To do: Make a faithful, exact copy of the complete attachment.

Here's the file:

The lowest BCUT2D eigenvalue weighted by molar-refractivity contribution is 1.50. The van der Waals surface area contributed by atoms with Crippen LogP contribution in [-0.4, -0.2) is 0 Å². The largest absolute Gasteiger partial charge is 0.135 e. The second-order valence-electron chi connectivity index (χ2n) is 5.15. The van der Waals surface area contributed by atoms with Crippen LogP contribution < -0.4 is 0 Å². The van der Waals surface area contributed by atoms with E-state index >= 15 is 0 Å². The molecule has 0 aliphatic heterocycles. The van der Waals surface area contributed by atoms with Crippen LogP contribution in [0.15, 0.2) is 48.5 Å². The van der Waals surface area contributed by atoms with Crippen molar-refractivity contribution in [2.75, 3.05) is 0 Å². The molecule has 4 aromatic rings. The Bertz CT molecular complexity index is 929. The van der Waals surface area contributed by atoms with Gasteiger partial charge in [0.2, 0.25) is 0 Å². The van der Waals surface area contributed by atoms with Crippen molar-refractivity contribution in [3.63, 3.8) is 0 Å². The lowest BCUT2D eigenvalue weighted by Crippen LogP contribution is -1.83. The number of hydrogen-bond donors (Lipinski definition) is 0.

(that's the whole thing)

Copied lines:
The lowest BCUT2D eigenvalue weighted by molar-refractivity contribution is 1.50. The van der Waals surface area contributed by atoms with Crippen LogP contribution in [-0.4, -0.2) is 0 Å². The largest absolute Gasteiger partial charge is 0.135 e. The second-order valence-electron chi connectivity index (χ2n) is 5.15. The van der Waals surface area contributed by atoms with Crippen LogP contribution < -0.4 is 0 Å². The van der Waals surface area contributed by atoms with E-state index >= 15 is 0 Å². The molecule has 0 aliphatic heterocycles. The van der Waals surface area contributed by atoms with Crippen LogP contribution in [0.15, 0.2) is 48.5 Å². The van der Waals surface area contributed by atoms with Crippen molar-refractivity contribution in [2.75, 3.05) is 0 Å². The molecule has 4 aromatic rings. The Bertz CT molecular complexity index is 929. The van der Waals surface area contributed by atoms with Gasteiger partial charge in [0.2, 0.25) is 0 Å². The van der Waals surface area contributed by atoms with Crippen molar-refractivity contribution in [3.63, 3.8) is 0 Å². The lowest BCUT2D eigenvalue weighted by Crippen LogP contribution is -1.83. The number of hydrogen-bond donors (Lipinski definition) is 0.